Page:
Speaking of online campaigns – the Big Green Bookshop twitter account is absolutely hilarious! How important is it as a bookshop to engage with the online community and why are you so frequently on trains?!
Yeah, I love social media and Twitter specifically. It allows us to get stuff out there to a much wider audience. We’re very lucky that, because of this, we now have customers all over the world, who seem to like our Twitter feed and consider us their “local” bookshop. We take orders on Twitter and this has been a real boost to our revenue.
It’s also great to be able to advertise our events there, as it reaches so many people.
I don’t talk about the bookshop all the time (actually, I rarely talk about the bookshop on Twitter!), but just tweet what I like. I think people can see through corporate social media accounts and hopefully they can see the human side of the bookshop when I tweet.
Also, I have never been ON a train.
I am always IN a train. I live a few miles away from the shop now, so have to do a 20 minute commute to get to the shop. That’s why you will often find me in a train.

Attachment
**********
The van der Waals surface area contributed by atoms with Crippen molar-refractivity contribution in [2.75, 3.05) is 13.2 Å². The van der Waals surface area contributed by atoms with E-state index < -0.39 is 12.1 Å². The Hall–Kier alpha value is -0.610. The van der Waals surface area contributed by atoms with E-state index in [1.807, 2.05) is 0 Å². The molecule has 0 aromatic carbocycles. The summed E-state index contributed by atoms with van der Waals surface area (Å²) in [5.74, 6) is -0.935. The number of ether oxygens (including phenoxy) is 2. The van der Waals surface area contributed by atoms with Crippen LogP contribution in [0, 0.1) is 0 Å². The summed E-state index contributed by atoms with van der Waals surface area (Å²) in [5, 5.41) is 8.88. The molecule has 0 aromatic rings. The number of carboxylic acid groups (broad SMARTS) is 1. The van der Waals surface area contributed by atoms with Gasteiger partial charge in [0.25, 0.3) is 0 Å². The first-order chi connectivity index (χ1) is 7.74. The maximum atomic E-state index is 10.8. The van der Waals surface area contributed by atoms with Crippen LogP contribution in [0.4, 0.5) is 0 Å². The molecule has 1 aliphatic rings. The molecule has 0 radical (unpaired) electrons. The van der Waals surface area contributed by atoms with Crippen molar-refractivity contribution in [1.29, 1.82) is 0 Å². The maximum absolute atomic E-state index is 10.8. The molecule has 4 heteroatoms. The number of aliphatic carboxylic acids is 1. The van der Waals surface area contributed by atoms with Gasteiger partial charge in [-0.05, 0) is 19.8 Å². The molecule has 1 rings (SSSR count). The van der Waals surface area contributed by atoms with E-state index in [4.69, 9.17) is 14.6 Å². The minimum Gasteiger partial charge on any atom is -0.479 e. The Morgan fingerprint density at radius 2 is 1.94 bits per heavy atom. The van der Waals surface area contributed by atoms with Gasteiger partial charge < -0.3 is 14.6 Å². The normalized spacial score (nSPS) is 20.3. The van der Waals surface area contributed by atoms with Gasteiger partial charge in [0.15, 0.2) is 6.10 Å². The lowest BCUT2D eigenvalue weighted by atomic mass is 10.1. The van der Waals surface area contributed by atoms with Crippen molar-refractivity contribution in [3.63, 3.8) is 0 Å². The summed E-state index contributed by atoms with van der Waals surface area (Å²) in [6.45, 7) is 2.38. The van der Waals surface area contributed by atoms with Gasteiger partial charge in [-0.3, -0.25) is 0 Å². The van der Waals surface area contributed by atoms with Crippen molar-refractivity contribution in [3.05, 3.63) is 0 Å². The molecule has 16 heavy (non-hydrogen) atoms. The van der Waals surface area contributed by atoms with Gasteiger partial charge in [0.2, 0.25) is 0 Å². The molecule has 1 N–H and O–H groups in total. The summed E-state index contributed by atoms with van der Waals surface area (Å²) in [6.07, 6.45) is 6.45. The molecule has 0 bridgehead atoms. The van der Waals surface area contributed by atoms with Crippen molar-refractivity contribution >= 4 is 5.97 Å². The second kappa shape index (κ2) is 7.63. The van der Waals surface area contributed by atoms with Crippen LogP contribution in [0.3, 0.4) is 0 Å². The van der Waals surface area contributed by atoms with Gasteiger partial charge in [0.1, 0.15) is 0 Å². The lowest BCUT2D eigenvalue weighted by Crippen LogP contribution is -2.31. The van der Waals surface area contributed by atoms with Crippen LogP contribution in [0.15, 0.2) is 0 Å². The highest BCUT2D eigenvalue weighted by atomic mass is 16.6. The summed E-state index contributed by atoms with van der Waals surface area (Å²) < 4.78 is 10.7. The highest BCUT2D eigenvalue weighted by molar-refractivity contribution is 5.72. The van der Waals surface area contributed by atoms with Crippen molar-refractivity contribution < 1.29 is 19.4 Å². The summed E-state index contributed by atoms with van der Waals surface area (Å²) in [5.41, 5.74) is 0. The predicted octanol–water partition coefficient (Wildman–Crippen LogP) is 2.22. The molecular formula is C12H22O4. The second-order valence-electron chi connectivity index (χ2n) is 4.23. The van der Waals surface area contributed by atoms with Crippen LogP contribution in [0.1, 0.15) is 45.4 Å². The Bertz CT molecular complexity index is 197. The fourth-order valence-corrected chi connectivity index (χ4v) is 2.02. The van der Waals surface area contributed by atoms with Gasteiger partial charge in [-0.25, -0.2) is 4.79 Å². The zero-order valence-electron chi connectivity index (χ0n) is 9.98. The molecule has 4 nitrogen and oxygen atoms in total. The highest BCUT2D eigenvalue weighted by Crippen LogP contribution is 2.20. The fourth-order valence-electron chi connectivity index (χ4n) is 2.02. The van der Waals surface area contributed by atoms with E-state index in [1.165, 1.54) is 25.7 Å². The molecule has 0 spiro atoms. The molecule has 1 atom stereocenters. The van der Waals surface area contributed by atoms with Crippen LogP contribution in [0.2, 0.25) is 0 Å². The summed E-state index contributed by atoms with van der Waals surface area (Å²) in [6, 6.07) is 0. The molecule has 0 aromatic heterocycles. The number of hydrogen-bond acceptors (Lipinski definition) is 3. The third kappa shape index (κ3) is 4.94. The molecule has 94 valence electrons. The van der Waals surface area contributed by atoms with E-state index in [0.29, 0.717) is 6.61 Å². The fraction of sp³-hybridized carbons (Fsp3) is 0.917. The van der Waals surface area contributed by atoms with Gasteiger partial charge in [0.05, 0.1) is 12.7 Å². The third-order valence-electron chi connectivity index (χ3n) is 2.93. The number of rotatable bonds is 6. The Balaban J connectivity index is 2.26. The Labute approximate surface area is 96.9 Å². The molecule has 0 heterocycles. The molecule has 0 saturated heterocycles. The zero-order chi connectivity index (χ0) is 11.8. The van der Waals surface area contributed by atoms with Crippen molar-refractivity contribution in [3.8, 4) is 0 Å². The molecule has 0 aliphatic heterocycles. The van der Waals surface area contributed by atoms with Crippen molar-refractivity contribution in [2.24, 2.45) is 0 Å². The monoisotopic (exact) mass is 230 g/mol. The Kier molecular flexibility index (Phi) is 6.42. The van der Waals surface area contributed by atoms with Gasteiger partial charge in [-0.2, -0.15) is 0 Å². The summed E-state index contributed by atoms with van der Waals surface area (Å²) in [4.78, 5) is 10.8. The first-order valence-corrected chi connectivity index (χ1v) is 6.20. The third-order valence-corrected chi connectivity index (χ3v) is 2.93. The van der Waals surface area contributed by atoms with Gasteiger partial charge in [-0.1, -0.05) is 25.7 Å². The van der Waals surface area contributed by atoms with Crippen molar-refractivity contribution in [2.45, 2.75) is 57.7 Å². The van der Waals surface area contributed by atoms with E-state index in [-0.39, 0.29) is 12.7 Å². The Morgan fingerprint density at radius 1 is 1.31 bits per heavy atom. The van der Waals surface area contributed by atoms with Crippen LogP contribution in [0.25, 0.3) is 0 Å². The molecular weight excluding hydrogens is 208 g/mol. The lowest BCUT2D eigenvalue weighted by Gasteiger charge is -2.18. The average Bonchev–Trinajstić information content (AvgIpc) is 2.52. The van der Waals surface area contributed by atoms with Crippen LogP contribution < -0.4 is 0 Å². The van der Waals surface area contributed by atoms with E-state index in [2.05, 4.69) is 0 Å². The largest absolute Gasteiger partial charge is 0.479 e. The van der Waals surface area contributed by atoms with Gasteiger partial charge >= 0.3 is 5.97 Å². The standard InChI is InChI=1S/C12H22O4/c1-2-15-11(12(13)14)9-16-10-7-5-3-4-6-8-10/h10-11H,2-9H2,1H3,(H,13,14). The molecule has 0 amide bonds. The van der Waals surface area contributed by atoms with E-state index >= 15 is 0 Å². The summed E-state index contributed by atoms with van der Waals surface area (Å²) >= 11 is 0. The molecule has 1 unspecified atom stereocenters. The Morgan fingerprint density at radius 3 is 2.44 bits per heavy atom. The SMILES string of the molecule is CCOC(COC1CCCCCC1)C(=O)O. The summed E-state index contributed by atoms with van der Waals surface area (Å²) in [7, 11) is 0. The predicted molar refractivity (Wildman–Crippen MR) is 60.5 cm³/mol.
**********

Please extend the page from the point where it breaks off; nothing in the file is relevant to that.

In fact, your own tweets led to you getting a parenting book deal, congratulations! Can you tell me a bit more about this?
That was amazing!
I started doing these tweets each evening about trying to get my kids to sleep (and failing miserably). People seemed to like them and one morning I got a message from the publisher Head Of Zeus, saying they thought these tweets would make a great gift book. So I had a meeting and sure enough, they weren’t joking! I was very lucky that I was able to join forces with the amazing illustrator Moose Allain, who brought these tweets to life. The book was published in November. It’s called “We’re Asleep Dad”. You should buy a copy.
Aside from its brilliant collection of books, can you tell us an interesting feature or lesser-known fact about the shop?
We’ve said it before, but this year it’s really going to happen. Look out for the Big Green Bookshop Youtube Channel. COMING SOON!